COVER HOME > PEOPLE > YUICHI HIGASHIONNA BLOG CITY GUIDE

Japan-based international online magazine features creative culture.
Change Language

SHIFT

People

SHOW ALL


Yuichi Higashionna

The fluorescent lamp monster.

Yuichi Higashionna is an artist whose works of paintings, objects and installations are inspired by unexplainable odd and uncanny feelings emerged from something strikes him in his everyday life. Something unexplainable in words and something uncanny, complex and ambiguous he feels are turned out to be his creation of art works appealing to us with visual clarity. Recently he received an award of The Bombay Sapphire Prize 2008, the world's biggest award for artists, designers and architects working with glass. We had an interview with him whose solo exhibition "refract!" will soon be held in CALM & PUNK GALLERY from May 16.

Yuichi Higashionna
"untitled(chandelier-VII)" 2005
125×110×99(h) cm, fluorescent lamps, aluminum frames, wiring cords, banding band, electrical ballast, ed.1/2
© Yuichi Higashionna Courtesy:Yumiko Chiba Associates


Could you introduce yourself?

I am Yuichi Higashionna, an artist. I’m not sure what artist meant to be though. I do paintings and installations, and create objects.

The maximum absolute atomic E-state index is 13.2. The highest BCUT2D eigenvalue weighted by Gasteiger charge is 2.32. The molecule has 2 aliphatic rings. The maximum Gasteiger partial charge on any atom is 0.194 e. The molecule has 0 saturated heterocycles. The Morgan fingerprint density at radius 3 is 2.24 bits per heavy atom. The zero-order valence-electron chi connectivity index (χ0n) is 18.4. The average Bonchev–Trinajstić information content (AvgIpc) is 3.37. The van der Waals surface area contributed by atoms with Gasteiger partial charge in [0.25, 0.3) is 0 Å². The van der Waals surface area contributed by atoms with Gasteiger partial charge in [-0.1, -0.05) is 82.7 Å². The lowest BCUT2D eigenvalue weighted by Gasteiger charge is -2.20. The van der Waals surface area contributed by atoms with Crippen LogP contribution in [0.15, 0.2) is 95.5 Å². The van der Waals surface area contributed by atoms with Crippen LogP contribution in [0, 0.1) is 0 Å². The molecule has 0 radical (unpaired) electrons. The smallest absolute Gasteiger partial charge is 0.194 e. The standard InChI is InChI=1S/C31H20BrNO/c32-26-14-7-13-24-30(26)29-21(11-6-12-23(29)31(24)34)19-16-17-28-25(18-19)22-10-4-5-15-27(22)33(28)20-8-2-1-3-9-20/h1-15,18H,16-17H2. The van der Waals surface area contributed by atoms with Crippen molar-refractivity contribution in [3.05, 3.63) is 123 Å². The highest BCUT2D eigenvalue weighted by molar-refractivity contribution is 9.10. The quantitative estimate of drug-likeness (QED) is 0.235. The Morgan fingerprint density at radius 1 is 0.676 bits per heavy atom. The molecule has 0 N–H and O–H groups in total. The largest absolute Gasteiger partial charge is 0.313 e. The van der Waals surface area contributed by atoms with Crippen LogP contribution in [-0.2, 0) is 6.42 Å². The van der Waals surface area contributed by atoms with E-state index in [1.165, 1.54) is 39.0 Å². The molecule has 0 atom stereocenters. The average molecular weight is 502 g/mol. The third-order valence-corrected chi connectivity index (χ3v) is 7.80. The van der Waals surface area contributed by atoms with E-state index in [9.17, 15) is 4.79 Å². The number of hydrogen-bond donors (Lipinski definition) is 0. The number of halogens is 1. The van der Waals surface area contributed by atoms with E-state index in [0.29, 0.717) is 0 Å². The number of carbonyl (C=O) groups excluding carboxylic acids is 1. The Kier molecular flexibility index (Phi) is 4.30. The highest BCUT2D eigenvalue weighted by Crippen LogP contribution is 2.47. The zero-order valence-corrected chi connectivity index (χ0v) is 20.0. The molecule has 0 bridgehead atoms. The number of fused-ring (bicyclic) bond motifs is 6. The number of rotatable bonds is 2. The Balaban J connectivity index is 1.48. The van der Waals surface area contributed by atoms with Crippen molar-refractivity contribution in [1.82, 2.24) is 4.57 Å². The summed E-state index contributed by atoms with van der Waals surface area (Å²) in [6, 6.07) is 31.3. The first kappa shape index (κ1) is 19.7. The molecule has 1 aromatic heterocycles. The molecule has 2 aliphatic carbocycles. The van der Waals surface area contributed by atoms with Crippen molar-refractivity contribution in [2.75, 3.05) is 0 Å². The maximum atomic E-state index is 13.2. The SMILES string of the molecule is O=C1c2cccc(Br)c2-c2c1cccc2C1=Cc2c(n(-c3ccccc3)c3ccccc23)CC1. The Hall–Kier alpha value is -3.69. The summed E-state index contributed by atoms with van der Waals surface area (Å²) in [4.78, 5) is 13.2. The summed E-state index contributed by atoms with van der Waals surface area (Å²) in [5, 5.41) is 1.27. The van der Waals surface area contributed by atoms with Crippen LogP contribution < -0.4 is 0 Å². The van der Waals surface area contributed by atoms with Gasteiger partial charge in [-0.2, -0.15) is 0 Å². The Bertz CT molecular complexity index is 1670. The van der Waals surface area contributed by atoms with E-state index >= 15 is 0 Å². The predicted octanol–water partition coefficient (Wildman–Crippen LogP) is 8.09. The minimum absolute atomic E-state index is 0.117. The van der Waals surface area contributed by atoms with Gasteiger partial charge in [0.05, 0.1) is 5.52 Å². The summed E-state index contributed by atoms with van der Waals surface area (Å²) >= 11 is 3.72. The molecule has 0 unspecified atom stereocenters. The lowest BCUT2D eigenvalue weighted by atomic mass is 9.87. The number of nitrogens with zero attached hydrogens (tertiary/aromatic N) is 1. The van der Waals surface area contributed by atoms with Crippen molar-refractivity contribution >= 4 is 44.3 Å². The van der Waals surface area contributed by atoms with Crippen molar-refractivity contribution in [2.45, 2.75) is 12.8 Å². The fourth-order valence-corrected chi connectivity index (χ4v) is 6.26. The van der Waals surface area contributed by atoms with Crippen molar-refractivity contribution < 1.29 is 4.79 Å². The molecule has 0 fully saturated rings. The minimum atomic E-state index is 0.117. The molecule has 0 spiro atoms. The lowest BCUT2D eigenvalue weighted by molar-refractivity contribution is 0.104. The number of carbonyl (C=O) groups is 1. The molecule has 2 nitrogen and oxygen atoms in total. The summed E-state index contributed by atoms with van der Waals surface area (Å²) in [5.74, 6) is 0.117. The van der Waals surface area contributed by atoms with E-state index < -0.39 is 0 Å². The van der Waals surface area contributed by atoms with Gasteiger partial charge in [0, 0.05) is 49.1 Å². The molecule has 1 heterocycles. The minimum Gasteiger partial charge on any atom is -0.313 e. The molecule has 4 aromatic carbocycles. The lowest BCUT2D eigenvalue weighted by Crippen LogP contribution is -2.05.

When have you started to work on artistic activities from?

It was around 1994, starting to create works that led to the current work style.


For your works you use objects, which are familiar to us in our everyday life. How did you come up to the idea to use them for your works?

I didn’t mean to focus attention to them. I was inevitably surrounded by those objects when I realized it. And they were such objects that provoke unexplainable and complex feelings inside me.

Yuichi Higashionna
© Yuichi Higashionna Courtesy:Yumiko Chiba Associates


Your fluorescent lamp work has a strong impact on itself among others. Could you tell us the process how you get an idea to create the fluorescent lamp work?

I have been getting an inkling of the fact that Japan is one of heavy fluorescent light user countries in the world. I noticed the fact that the fluorescent lamp in the circular-bulb style has independently spread in its use at Japanese home in general. Since then I consciously start to use the fluorescent lamp as a source for my work. My fluorescent-lamp-made chandelier work is a reflection that I was obsessed by making a gigantic fluorescent lamp inspired by such a Japanese "fluorescent lamp culture".


As I imagine as if I am standing in front of your lamp works, it starts swirling in my head. It is just like strange and weird feelings arise inside me, but at the same time I get a comfort in my head. How do you feel when you are standing in the middle of your installation and looking at your works?

For me it is more important what motivates myself for creation rather than the completed works. Most of my works are derived from the uncanny feeling that I usually feel within my ordinary life. Freud explains "the uncanny" is something remote even it is familiar... or "the uncanny" is the state that something invisible usually is visible. This sounds like a paradox, but it makes sense to me a lot.